WIA Conference: Regulation needs to tackle iodine deficiency disorder

By Martim Facada
Published: Thursday, 14 December 2017

The first International World Iodine Association Conference saw more than 80 delegates gathered in Pisa, Italy, to promote a multi-stakeholder approach intended to tackle iodine deficiency disorders, develop new uses of iodine in health and nutrition, and represent the industry and its concerns to governmental and regulatory bodies.

The iodine industry came together in November to tackle the challenges of the iodine industry, such as a coordinated approach to the prevention of iodine deficiency disorders (IDD) and the need for harmonized regulations for iodine intake per person.

Higher consumption of iodine through the consistent regulation of iodine intake per person across Europe and other regions could result in an increase in iodine demand, and could consequently push iodine prices upward.

"If we take into account the minimum recommended amount of iodine intake per day for adults of 150 mcg (micrograms), stated by the experts, the creation of a common policy across European countries to promote similar levels of intake per person would definitely increase demand for iodine," a consumer told Industrial Minerals.

"Moreover, if we look at pregnant women, the recommended dose per day would go up to 220 mcg whereas a breastfeeding woman would need 290 mcg per day," the producer added.

Iodine prices have increased steadily since the start of 2017 with iodine (crystal, 99.5% min, drums) spot prices at $22.50-24.00 per kg on November 23, up from $18.50-21.00 per kg in January.

EU policymakers are not doing enough to tackle IDDs, stakeholders said during the conference.

"EU policymakers are not giving enough attention to the prevention of iodine deficiency disorders," Dr Vincenzo Costigliola, president of the European Medical Association, said during his presentation at the conference. "Doctors have a double role: to inform both patients and politicians."

Dr John Allen, technical director at the European Feed Manufacturers Federation (FEFAC), said that while consumption of milk and eggs has the potential to supplement human intake of iodine, a lack of EU legislation has been a major obstacle.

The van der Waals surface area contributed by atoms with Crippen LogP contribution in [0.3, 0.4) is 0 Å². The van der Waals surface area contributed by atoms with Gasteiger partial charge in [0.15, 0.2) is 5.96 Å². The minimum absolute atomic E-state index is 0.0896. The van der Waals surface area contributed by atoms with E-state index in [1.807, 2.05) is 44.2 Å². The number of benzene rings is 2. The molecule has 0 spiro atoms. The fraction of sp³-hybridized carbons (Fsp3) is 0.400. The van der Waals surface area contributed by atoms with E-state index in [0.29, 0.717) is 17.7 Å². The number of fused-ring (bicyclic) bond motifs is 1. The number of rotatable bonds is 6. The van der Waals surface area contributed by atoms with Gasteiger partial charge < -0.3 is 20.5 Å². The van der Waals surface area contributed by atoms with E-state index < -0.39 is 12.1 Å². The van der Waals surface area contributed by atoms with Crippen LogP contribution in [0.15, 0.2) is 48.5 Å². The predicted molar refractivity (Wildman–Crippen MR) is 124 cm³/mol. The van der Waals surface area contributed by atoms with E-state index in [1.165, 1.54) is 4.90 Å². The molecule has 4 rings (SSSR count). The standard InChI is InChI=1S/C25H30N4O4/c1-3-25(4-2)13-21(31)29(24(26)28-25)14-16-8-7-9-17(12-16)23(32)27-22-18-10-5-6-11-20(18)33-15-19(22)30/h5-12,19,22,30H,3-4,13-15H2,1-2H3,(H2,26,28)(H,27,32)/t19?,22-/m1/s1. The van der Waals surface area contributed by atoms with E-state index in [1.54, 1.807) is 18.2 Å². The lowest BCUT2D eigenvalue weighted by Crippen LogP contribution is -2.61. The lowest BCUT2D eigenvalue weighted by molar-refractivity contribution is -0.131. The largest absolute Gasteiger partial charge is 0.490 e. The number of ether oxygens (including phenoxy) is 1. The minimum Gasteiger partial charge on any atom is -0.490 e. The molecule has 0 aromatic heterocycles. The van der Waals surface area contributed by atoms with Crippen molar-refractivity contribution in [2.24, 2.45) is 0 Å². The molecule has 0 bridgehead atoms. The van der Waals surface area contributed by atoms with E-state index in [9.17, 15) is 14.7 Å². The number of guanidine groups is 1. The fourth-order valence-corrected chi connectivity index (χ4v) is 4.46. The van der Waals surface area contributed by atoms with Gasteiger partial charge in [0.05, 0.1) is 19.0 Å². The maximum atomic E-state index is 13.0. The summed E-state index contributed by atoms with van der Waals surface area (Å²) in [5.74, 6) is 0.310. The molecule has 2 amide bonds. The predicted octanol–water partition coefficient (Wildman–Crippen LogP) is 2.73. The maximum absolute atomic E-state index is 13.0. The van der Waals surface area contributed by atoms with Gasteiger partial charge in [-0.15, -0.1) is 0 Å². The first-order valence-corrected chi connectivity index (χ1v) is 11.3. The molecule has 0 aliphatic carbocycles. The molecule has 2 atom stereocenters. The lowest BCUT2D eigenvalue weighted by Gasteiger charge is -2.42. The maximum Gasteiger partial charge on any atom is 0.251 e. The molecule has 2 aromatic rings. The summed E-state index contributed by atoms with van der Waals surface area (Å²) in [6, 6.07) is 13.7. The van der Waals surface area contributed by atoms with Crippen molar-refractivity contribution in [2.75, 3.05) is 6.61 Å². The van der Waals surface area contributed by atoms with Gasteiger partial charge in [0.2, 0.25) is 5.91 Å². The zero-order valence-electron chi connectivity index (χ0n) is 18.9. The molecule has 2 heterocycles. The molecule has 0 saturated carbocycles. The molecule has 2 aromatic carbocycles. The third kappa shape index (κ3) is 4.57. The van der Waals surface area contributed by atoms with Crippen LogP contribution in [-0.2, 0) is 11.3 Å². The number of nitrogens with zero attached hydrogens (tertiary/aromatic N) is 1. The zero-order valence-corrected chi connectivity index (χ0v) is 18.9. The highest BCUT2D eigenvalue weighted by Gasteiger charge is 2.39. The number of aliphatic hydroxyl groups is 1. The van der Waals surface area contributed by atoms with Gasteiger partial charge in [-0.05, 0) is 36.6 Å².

Delegates at the first World Iodine Association conference
in Pisa, Italy November 17, 2017.

"Bringing together all the [participants] in the agri-food chain is essential to tackle iodine deficiency disorders," Dr Allen added.

The WIA was created to address the concerns of the iodine industry, Felipe Smith, chairman of the board of directors and vice president of business intelligence and business development at Sociedad Química y Minera de Chile (SQM), told Industrial Minerals.

The objectives of the WIA include tackling IDDs, representing the iodine industry and presenting community concerns to governmental and regulatory bodies to push for a universal minimum human iodine intake level, as well as promoting knowledge about, development of and the use of iodine, Smith added.

Attilio Caligiani, WIA director general, said that the conference has promoted a common multi-stakeholder approach toward the prevention of IDD.

"WIA’s mission is to raise awareness among policymakers about risks associated with IDD and to ensure their support in the near future," Caligiani said. A balanced iodine [intake] needs to be part of policymakers’ public health strategic planning for 2020-24."

WIA members include SQM, GE Healthcare AS, Iofina plc, AkzoNobel Salt Specialties, Calibre Chemicals Private Ltd, Deepwater Chemicals and European Salt Producers Association.

Delegates at the Pisa event included iodine producers, scientists, academics, members of the medical community, and sustainable food industry, feed industry and patient organisations, and policymakers.

The WIA board plans to hold its second conference in the next two/three years, Smith told Industrial Minerals, and hopes to include an even broader spectrum of the iodine industry.

Iodine’s Key uses
Iodine-based biocides are used in paints, adhesives, wood treatment and fluids for metallurgy.


Liquid crystal displays, such as those in high-definition televisions and touchscreen technology, make use of two sheets of polarising material with a "liquid crystal" solution between them. Iodine is a key component in the polarising films.


Iodine is important in the prevention of goitre, thyroid malfunction and cretinism, as well as growth defects in foetuses. In order to ensure people get their recommended intake, salt is iodised all over the word.


Iodine is used as a raw material for x-ray contrast media, enhancing visibility during various bodily scans. It is also used in antiseptics, anti-radiation pills and as an active ingredient in various other pharmaceutical products, including antispasmodics, coronary vasodilators and neuromuscular blocking agents.